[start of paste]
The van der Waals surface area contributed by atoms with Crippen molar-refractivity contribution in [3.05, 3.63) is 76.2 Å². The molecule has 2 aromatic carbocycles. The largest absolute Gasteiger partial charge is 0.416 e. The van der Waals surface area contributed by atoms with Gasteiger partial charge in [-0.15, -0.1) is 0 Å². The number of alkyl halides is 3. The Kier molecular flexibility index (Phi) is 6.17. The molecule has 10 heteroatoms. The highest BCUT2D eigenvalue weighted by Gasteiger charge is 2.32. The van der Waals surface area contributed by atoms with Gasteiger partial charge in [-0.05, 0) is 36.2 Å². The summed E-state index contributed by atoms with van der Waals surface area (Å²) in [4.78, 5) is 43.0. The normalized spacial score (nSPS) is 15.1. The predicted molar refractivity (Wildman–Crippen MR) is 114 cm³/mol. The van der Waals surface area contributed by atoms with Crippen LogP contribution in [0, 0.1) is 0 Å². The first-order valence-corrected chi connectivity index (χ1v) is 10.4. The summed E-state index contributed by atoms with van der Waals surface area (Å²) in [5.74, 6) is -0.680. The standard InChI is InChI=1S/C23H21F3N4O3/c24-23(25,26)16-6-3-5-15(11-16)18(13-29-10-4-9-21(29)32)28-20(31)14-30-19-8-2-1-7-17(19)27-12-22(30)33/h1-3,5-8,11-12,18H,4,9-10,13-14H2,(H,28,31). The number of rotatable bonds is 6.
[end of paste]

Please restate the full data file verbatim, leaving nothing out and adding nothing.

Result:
The van der Waals surface area contributed by atoms with Crippen molar-refractivity contribution in [3.05, 3.63) is 76.2 Å². The molecule has 2 aromatic carbocycles. The largest absolute Gasteiger partial charge is 0.416 e. The van der Waals surface area contributed by atoms with Gasteiger partial charge in [-0.15, -0.1) is 0 Å². The number of alkyl halides is 3. The Kier molecular flexibility index (Phi) is 6.17. The molecule has 10 heteroatoms. The highest BCUT2D eigenvalue weighted by Gasteiger charge is 2.32. The van der Waals surface area contributed by atoms with Gasteiger partial charge in [-0.05, 0) is 36.2 Å². The summed E-state index contributed by atoms with van der Waals surface area (Å²) in [4.78, 5) is 43.0. The normalized spacial score (nSPS) is 15.1. The predicted molar refractivity (Wildman–Crippen MR) is 114 cm³/mol. The van der Waals surface area contributed by atoms with Crippen LogP contribution in [0, 0.1) is 0 Å². The first-order valence-corrected chi connectivity index (χ1v) is 10.4. The summed E-state index contributed by atoms with van der Waals surface area (Å²) in [5.74, 6) is -0.680. The standard InChI is InChI=1S/C23H21F3N4O3/c24-23(25,26)16-6-3-5-15(11-16)18(13-29-10-4-9-21(29)32)28-20(31)14-30-19-8-2-1-7-17(19)27-12-22(30)33/h1-3,5-8,11-12,18H,4,9-10,13-14H2,(H,28,31). The number of rotatable bonds is 6.